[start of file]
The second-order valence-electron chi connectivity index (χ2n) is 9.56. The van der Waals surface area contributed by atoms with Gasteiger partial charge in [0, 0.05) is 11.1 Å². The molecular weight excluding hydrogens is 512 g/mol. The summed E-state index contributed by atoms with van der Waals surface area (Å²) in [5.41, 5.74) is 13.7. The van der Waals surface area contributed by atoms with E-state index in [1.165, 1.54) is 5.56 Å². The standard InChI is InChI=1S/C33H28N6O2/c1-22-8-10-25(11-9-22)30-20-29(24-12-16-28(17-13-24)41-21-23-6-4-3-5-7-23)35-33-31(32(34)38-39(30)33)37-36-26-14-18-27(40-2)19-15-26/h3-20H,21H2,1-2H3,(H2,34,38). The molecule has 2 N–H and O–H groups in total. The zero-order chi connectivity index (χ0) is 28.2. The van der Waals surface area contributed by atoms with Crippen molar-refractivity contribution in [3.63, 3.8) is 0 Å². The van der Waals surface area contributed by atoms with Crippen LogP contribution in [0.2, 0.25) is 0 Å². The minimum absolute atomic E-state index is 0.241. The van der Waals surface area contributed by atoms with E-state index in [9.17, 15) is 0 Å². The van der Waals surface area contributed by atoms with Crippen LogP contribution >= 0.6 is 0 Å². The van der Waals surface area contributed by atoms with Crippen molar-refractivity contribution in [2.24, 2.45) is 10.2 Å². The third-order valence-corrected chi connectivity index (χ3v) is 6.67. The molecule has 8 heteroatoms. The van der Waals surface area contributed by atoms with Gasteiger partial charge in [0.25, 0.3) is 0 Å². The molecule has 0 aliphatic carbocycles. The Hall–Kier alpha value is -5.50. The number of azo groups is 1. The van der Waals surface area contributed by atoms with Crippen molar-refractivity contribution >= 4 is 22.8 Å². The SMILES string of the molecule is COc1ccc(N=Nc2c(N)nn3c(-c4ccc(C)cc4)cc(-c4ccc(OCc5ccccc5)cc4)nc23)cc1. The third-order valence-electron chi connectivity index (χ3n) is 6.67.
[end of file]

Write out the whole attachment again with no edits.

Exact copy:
The second-order valence-electron chi connectivity index (χ2n) is 9.56. The van der Waals surface area contributed by atoms with Gasteiger partial charge in [0, 0.05) is 11.1 Å². The molecular weight excluding hydrogens is 512 g/mol. The summed E-state index contributed by atoms with van der Waals surface area (Å²) in [5.41, 5.74) is 13.7. The van der Waals surface area contributed by atoms with E-state index in [1.165, 1.54) is 5.56 Å². The standard InChI is InChI=1S/C33H28N6O2/c1-22-8-10-25(11-9-22)30-20-29(24-12-16-28(17-13-24)41-21-23-6-4-3-5-7-23)35-33-31(32(34)38-39(30)33)37-36-26-14-18-27(40-2)19-15-26/h3-20H,21H2,1-2H3,(H2,34,38). The molecule has 2 N–H and O–H groups in total. The zero-order chi connectivity index (χ0) is 28.2. The van der Waals surface area contributed by atoms with Crippen molar-refractivity contribution in [3.63, 3.8) is 0 Å². The van der Waals surface area contributed by atoms with Crippen LogP contribution in [0.2, 0.25) is 0 Å². The minimum absolute atomic E-state index is 0.241. The van der Waals surface area contributed by atoms with E-state index in [9.17, 15) is 0 Å². The van der Waals surface area contributed by atoms with Crippen LogP contribution >= 0.6 is 0 Å². The van der Waals surface area contributed by atoms with Crippen molar-refractivity contribution in [2.24, 2.45) is 10.2 Å². The third-order valence-corrected chi connectivity index (χ3v) is 6.67. The molecule has 8 heteroatoms. The van der Waals surface area contributed by atoms with Gasteiger partial charge in [0.25, 0.3) is 0 Å². The molecule has 0 aliphatic carbocycles. The Hall–Kier alpha value is -5.50. The number of azo groups is 1. The van der Waals surface area contributed by atoms with Crippen molar-refractivity contribution >= 4 is 22.8 Å². The SMILES string of the molecule is COc1ccc(N=Nc2c(N)nn3c(-c4ccc(C)cc4)cc(-c4ccc(OCc5ccccc5)cc4)nc23)cc1. The third-order valence-electron chi connectivity index (χ3n) is 6.67.